Mental Health in the Workplace

Mental Health affects us all, whether we notice it or not.

 

It may surprise you to hear that –

 

As many as one in 10 people in England will experience depression at some point in their lifetime.1

Evidence suggests that 12.7% of all sickness absence days in the UK can be attributed to mental health conditions.2

Mental health problems can cost UK employers £30 billion a year through lost production, recruitment and absence.3

 

How we think and feel about ourselves and our lives impacts on our behaviour and how we cope during the tougher times.
It affects our ability to make the most of the opportunities that come our way and play a full part when it comes to family, workplace, community and friends.

 

As well as having a huge impact on individual employees, poor mental health has severe impacts upon employers – including increased staff turnover, sickness absence, exhaustion and decreased motivation.

 

So how can we encourage good mental health?

 

> By Creating a Healthy Environment

The environment plays a large role in mental health. It’s important for employers to take a look at the lifestyle they’re promoting amongst their workers. Since the majority of people spend approximately one-third of their time at work, it’s vital to ensure the workplace is taking steps to promote good health. Simple ways to adapt a healthy environment include encouraging exercise, allowing time for breaks for socialisation, and by offering stress reduction workshops.

 

> Helping Workers Identify Mental Health Risks

Many of those with poor mental health suffer in silence. Helping employees recognise their symptoms is one of the most effective ways employers can help. Some people find it difficult to recognise when they are experiencing a mental health problem. Instead, they may associate their symptoms with simply getting older, or assume that their problems are just a normal stress element, and ignore them.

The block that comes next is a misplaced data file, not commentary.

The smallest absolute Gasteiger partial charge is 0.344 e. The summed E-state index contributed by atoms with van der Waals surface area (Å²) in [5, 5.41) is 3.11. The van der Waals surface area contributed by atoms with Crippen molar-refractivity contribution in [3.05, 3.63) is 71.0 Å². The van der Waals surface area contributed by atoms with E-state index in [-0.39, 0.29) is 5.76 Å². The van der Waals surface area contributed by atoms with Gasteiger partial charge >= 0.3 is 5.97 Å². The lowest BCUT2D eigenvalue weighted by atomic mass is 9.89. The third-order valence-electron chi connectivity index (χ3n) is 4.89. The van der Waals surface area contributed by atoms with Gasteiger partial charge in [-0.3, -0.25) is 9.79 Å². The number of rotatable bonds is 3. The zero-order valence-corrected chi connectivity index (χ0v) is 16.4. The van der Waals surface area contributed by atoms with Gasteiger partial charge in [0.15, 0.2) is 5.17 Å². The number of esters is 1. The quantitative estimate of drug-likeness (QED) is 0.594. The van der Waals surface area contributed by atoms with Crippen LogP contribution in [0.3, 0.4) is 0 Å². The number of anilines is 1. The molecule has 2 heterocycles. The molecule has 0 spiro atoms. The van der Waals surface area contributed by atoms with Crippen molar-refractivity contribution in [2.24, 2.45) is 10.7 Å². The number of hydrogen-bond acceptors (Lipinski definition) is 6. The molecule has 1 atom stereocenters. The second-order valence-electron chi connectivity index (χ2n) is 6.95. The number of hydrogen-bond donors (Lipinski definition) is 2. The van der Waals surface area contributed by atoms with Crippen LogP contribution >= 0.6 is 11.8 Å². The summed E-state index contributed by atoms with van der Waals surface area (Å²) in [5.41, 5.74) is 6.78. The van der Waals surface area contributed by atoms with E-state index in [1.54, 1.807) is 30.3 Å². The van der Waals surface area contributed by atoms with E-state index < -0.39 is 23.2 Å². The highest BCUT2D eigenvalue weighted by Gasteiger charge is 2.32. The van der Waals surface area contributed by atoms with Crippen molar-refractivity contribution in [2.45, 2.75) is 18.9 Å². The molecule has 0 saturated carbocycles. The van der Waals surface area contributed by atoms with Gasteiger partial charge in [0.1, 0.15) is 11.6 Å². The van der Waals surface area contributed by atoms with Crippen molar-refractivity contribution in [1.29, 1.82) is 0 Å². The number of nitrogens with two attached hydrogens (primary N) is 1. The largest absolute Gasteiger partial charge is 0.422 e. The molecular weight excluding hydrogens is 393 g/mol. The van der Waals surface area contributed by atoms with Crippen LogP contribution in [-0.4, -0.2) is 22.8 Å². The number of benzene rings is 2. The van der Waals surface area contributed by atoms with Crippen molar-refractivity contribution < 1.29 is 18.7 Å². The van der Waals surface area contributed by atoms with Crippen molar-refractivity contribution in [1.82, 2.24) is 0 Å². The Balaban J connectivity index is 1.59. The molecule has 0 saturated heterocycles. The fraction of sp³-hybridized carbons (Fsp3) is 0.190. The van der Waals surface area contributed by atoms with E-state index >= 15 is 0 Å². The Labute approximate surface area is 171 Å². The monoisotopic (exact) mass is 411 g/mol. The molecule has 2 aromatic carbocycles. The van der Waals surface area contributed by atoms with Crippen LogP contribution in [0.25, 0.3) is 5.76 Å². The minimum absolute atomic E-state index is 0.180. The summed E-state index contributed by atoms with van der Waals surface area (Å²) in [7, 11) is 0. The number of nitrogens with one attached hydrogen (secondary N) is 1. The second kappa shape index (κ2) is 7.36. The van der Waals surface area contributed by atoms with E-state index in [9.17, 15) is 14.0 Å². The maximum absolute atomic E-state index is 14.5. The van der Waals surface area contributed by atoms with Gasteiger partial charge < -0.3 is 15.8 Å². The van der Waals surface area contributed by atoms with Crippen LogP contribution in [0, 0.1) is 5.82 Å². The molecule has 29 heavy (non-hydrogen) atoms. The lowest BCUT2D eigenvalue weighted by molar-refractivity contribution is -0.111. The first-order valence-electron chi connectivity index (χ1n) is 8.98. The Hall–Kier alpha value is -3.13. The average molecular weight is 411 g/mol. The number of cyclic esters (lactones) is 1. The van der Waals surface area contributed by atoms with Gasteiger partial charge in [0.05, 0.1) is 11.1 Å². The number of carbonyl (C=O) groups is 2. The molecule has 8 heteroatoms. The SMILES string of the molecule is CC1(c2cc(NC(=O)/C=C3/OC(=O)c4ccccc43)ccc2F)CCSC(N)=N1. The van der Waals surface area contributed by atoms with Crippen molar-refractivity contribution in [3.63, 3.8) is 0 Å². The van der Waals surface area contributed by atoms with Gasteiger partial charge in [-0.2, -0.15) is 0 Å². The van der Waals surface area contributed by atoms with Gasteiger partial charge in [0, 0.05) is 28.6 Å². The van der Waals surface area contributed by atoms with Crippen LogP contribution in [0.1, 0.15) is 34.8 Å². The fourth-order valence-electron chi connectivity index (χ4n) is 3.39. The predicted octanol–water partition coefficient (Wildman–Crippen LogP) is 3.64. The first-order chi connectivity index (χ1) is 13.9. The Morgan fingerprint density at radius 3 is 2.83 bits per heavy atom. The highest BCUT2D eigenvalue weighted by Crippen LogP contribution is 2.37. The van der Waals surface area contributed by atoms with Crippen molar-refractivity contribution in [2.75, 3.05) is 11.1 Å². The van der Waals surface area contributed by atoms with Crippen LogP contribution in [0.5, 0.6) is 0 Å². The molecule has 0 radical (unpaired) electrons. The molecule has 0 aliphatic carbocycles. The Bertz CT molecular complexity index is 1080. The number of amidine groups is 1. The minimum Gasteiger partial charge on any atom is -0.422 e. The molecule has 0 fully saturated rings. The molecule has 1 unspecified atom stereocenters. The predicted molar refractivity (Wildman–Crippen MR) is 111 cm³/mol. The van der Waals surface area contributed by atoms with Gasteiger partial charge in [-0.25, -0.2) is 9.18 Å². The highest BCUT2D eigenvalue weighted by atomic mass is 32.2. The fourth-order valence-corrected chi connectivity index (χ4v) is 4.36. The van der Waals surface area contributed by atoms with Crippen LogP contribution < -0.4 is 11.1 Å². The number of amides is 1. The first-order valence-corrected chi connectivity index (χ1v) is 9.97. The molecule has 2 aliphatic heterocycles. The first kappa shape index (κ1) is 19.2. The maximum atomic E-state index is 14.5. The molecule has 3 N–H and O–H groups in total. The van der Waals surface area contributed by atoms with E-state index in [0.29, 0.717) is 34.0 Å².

> Assisting Employees in Addressing Mental Health Issues

Mental health issues are treatable.
It’s essential that employees are thoroughly supported whilst looking for help. Emotional wellness and treatment policies can ensure employees are able to perform at their best, and allowing an employee to attend therapy appointments during business hours could prevent that employee from having to take time off due to depression.

Leaders tend to ignore employees who are clearly experiencing a mental health problem. Unfortunately, ignoring mental health issues only furthers the stigma. Educating managers on how to address employee mental health can ensure employees feel safe to talk about their concerns and it will increase the likelihood that they’ll access the right resources.

 

We have a wide range of services that will have a positive impact on the mental health of your staff. We can deliver stress, resilience and positive energy workshops for staff and managers and we can also provide onsite massage and lifestyle-related activities to help support staff within our area.
For more information, see ‘SERVICES

 
1McManus S, Meltzer H, Brugha T, Bebbington P, Jenkins R (eds), 2009. Adult Psychiatric Morbidity in England 2007: results of a household survey. NHS Information Centre for Health and Social Care. [online] Available at: http://www.hscic.gov.uk/pubs/psychiatricmorbidity07.
2ONS. (2014). Full Report: Sickness Absence on the Labour Market, February 2014. Retrieved from webarchive. nationalarchives.gov.uk/20160105160709/http://www.ons.gov.uk/ons/dcp171776_353899.pdf [Accessed 28/07/16].
3https://www.shponline.co.uk/quiz-mental-health-in-the-workplace/

– AMY MORIN https://www.forbes.com/sites/amymorin/2015/04/09/how-to-foster-good-mental-health-in-the-workplace/#325acca513dd

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